Yesterdays recipe for mock oysters made with parsnips made me realise that parsnips, overall, are as useful as turnips. To prove it, I give you a selection of things to make when life gives you parsnips in abundance.
Parsnep and Other Vegetable Bread.
Many vegetables may be used in part for making bread, but it is only in cases of real need that such an expedient is recommended. When corn [wheat] is unusually dear, the produce of a kitchen garden or of an allotment ground will serve, in combination with it, to furnish wholesome bread but with the exception of potatoes and the seed of the French bean, all vegetables will impart their peculiar flavour to it, though their presence may not otherwise be perceptible. Parsneps, Swedish turnips, and beet-root will all answer for dough (parsneps the best of any) if boiled tender, mashed to a smooth pulp*, and stirred in a saucepan over a gentle fire until tolerably dry, and left to become cool before they are mixed with flour or meal for the purpose.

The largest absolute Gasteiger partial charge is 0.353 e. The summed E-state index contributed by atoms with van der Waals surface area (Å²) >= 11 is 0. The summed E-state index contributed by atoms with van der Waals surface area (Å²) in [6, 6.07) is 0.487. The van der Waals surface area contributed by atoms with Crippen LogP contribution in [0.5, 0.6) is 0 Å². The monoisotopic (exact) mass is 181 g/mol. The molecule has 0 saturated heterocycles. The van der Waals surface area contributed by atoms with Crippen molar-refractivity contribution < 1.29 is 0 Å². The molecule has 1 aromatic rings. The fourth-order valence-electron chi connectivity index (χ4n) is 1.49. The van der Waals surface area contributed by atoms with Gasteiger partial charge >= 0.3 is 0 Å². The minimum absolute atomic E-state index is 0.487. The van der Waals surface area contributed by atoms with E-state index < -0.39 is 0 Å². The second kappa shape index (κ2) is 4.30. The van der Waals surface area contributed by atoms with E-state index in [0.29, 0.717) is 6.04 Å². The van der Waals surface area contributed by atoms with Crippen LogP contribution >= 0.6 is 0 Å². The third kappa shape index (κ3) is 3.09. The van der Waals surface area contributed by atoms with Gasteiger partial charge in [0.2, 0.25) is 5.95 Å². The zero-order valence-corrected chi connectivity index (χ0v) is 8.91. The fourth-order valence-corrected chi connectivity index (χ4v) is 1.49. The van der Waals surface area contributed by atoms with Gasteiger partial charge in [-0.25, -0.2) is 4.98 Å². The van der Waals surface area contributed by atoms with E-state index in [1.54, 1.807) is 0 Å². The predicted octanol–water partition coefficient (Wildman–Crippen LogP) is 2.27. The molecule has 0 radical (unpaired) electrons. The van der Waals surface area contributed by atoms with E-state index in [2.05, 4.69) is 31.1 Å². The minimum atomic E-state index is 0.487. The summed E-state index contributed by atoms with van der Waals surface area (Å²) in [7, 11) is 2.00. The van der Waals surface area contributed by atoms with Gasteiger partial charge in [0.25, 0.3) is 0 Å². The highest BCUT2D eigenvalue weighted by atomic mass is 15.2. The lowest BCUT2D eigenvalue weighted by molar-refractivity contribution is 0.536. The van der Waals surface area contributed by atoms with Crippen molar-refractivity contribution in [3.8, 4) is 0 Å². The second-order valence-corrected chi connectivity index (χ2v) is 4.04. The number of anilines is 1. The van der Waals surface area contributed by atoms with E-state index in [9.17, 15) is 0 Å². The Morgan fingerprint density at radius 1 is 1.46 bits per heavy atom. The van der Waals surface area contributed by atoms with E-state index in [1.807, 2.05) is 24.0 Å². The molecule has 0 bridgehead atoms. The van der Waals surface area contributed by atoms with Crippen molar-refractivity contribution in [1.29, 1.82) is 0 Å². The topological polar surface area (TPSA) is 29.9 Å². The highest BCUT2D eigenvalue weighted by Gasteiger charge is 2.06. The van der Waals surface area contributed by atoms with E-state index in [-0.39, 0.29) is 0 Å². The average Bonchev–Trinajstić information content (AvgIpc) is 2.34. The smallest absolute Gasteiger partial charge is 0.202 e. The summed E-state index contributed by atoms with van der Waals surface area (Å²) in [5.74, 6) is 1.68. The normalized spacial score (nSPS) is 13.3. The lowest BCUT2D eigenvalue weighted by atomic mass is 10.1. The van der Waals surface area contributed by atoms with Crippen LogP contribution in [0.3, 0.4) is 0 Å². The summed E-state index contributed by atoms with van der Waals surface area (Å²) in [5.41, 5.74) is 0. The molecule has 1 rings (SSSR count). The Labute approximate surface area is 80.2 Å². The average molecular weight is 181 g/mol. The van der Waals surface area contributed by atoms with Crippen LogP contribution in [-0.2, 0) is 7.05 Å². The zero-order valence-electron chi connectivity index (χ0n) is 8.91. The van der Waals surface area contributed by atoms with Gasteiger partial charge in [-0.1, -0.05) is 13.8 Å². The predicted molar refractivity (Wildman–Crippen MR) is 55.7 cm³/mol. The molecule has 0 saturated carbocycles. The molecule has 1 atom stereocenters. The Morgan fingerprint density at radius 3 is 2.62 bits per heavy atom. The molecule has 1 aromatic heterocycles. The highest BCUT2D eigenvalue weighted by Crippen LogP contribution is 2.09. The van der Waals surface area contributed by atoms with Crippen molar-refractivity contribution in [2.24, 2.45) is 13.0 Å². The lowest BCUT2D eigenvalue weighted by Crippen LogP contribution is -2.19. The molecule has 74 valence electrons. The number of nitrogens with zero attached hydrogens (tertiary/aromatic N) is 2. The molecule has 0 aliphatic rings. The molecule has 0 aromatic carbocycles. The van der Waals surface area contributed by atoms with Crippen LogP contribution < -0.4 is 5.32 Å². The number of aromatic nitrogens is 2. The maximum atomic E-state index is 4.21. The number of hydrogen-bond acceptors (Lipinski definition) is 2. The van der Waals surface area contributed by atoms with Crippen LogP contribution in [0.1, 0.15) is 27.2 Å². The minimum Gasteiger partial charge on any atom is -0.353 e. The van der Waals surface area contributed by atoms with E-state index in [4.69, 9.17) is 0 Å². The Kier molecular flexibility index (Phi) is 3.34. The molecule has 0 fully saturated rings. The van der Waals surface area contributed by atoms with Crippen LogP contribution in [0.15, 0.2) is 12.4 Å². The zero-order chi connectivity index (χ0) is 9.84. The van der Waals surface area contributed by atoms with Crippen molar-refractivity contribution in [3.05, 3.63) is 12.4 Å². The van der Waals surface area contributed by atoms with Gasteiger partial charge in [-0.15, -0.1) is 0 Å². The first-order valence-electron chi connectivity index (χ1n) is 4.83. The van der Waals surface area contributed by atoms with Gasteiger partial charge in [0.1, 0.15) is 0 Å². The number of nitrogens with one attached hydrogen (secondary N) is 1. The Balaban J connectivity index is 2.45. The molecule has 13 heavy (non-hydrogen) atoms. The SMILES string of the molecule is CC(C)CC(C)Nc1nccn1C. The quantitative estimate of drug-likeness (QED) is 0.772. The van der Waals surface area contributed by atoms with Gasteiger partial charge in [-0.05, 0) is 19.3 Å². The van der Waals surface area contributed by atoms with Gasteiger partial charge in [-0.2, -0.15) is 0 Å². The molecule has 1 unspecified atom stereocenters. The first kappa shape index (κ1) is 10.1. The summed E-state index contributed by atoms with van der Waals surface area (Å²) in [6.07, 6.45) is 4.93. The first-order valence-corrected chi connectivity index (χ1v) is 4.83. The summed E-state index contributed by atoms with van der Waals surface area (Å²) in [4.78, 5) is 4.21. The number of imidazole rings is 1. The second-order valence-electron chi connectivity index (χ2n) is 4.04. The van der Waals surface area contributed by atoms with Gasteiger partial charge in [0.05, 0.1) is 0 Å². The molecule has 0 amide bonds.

*The beet-root, which may also be baked, must be grated.
The English Bread Book, Eliza Acton, 1857
Boil your parsnips till perfectly soft; pass them through a colander. To one tea cupful of mashed parsnip add one quart of warm milk, with a quarter of a pound of butter dissolved in it, a little salt, and one gill of yeast with flour enough to make a thick batter. Set it away to rise, which will require several hours. When light, stir in as much flour as will make a dough; knead it well and let it rise again. Make it out in cakes about a quarter or half an inch thick; butter your tins or pans, put them on and set them to rise. As soon as they are light bake them in a very hot oven. When done wash over the tops with a little water and send them to the table hot. These biscuits do not taste of the parsnips.
The National Cook Book by Martha Read, 1866
Parsnip Fritters (also called Parsnip Cakes)
Mix two cups mashed cooked parsnips with one beaten egg and one teasp. Flour. Season to taste. Shape into patties and sauté slowly on both sides in hot fat.
[elsewhere in the book the author suggests serving a poached egg on each parsnip cake}
How to Be Well: A Health Handbook and Cookbook Based on the Newer Knowledge, L and J Widsoe, 1943
Wine made of parsnip roots approaches nearer to the Malmsey of Madeira and the Canaries than any other wine; it is made with little expense or trouble, and only requires to be kept a few years to make it as agreeable to the palate as it is wholesome to the body; yet fashion induces us to give pounds for foreign wine, when we can obtain excellent wines of our own country for as many shillings.